Tuesday, September 4, 2012

DVD Picks: Sublime Design

Something’s Gonna Live (Docurama/New Video) How Much Does Your Building Weigh, Mr. Foster? (First Run Features)
Here’s a confession: want to know the real reason why I enjoy cinematic fare as disparate as Hong Kong-set action movies, superhero flicks, and glossy urban crime thrillers? Actually, maybe that’s not such a disparate group after all, so I’ll throw a wild card into the mix: documentaries such as Norberto Lopez Amado and Carlos Carcas’s dazzling How Much Does Your Building Weigh, Mr. Foster?
Have you guessed yet?

Well, it concerns the visions of cities such films present—they’re simply the kind of eye candy I can never say no to. You can keep your lavish costume dramas and beautiful actors and outer space vistas. Give me those shimmering towers of reflective glass, especially when they’re shot at night… The result, even in a mediocre film: I’m transported.

And not to a location so much as a state of mind—there’s a lit-match flare of beauty that, even if lasting for just a moment, stands apart from the actual narrative, and it's these tangential flights of the sublime that I happen to find both calming and exhilarating at the same time. Moreover, I’m guessing I’m not alone in my enjoyment of such architectural spectacle, given how leisurely aerial fly-overs have become nearly ubiquitous.

Sometimes these are mere establishing shots, apparently meant to convey all the bold glitz that a modern vertical city holds: invitingly jewel-like and yet, somehow, recalling stalactites (although stalagmites is more accurate)—pretty, but pointy, and therefore dangerous. Sometimes we’re treated to these moving shots during the title sequence, a kind of establishing shot on a grand scale in that it establishes the metaphysical/psychological setting of the entire film. Sometimes these are used as points of visual high drama, as in Christopher Nolan’s Dark Knight trilogy: to see a lone figure on a rooftop or impossibly high ledge is meant to convey character or theme, but I must admit that on such occasions I often care far less about those things than the privileged glimpse of the cityscape these shots represent.
And by “privileged” I mean that we can see architecture and urban design in a way that in real life we simply can’t unless we’re window-washers or helicopter pilots. Which is one of the main reasons I find How Much Does Your Building Weigh, Mr. Foster? so glorious: we’re treated to endless, luxuriant, and perfectly lensed and scored shots of some of the most breathtaking contemporary structures in the world (all in the service of showcasing architect Norman Foster's achievements). This kind of ultimate bird’s-eye view is commonplace now, and in some big budget genre movies it’s de rigueur because, after all, how else is one to show the destruction of civilization without alien ships or monsters (or combinations thereof) sideswiping skyscrapers?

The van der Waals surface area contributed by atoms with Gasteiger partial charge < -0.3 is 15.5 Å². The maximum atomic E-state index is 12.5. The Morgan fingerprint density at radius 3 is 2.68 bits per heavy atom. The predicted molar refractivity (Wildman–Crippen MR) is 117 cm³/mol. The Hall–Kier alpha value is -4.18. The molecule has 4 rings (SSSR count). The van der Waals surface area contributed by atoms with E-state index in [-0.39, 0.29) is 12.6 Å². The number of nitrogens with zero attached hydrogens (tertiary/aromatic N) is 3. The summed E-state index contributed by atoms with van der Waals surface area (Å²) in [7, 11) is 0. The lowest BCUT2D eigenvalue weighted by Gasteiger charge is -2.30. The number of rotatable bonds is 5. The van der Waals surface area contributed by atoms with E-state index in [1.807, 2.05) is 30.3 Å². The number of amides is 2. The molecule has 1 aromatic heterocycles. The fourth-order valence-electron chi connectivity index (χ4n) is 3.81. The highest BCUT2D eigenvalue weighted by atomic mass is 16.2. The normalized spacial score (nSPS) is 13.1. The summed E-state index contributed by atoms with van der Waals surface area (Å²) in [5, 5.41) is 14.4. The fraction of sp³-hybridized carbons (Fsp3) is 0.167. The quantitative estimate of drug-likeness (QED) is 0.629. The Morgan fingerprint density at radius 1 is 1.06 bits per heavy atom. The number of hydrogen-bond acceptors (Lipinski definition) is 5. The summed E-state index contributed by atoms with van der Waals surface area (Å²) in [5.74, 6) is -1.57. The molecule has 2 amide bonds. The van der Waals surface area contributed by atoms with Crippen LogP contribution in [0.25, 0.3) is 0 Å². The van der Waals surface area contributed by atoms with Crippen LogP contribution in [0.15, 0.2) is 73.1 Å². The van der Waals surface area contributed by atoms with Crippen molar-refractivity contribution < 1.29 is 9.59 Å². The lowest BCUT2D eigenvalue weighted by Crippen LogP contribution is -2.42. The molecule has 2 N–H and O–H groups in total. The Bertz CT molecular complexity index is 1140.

But when is the first time we saw this sort of thing? Or rather, when was the first time we saw recognizable landmarks used as a form of thrilling symbol? Wait, I'm not finished yet: I’d go so far as saying that this strategy transforms reality—actual places—into a kind of fantasy setting because the audience is positioned into a state of childlike daydreaming as in ...wow, I wonder what it would be like to fight someone up there, or hang on for dear life...?

In any case, I’d argue that it was Hitchcock who consistently pioneered this approach as a specific aesthetic. Of course the 1933 King Kong predates Hitch's monumental gestures in this respect, and lesser known efforts such as the Burgess Meredith gem The Man on the Eiffel Tower (1949) probably don't receive the attention they deserve. By the same token, international cinema in the ‘50s and ‘60s, including noir and the sort of genres I mentioned at the outset, gave us memorable skylines and a tremendously expanded sense of expressionism's focus on the emotional design of urban landscapes, but it was Hitchcock who most memorably furthered the movies' fascination with bigger-than-life locations. Think of the bridge scene in The 39 Steps or, more spectacularly, Saboteur, with its Statue of Liberty climax.

Yet in films like that one, and The Birds (from whose pre-production the above art is taken) the director alone was not responsible for the onscreen realization of the quasi-magical settings that he and his screenwriters envisioned: collaborators such as production designer Robert Boyle, the central figure among the classic film artists justifiably celebrated in Something's Gonna Live, was beyond crucial to these efforts. Yes, Hitchcock understood the power in giving the audience a privileged vantage point, but he himself was not responsible for, say, the exquisite modernist design of James Mason's mountainside retreat in North by Northwest, the one that allowed Cary Grant to be so cat-like as he climbed its exterior. (By the way, the DVD of Something's Gonna Live includes director Daniel Raim's fascinating, Oscar-nominated short, "The Man in Lincoln's Nose," which, as you can probably surmise without my help, concerns the making of NXNW.)

So if you're all blockbustered-out after this summer but not quite ready to lose the sense of wonder such films inspire, I'd queue up these two docs in a hurry. They provide slowed-down spectacle and, as a happy byproduct, enduring beauty.

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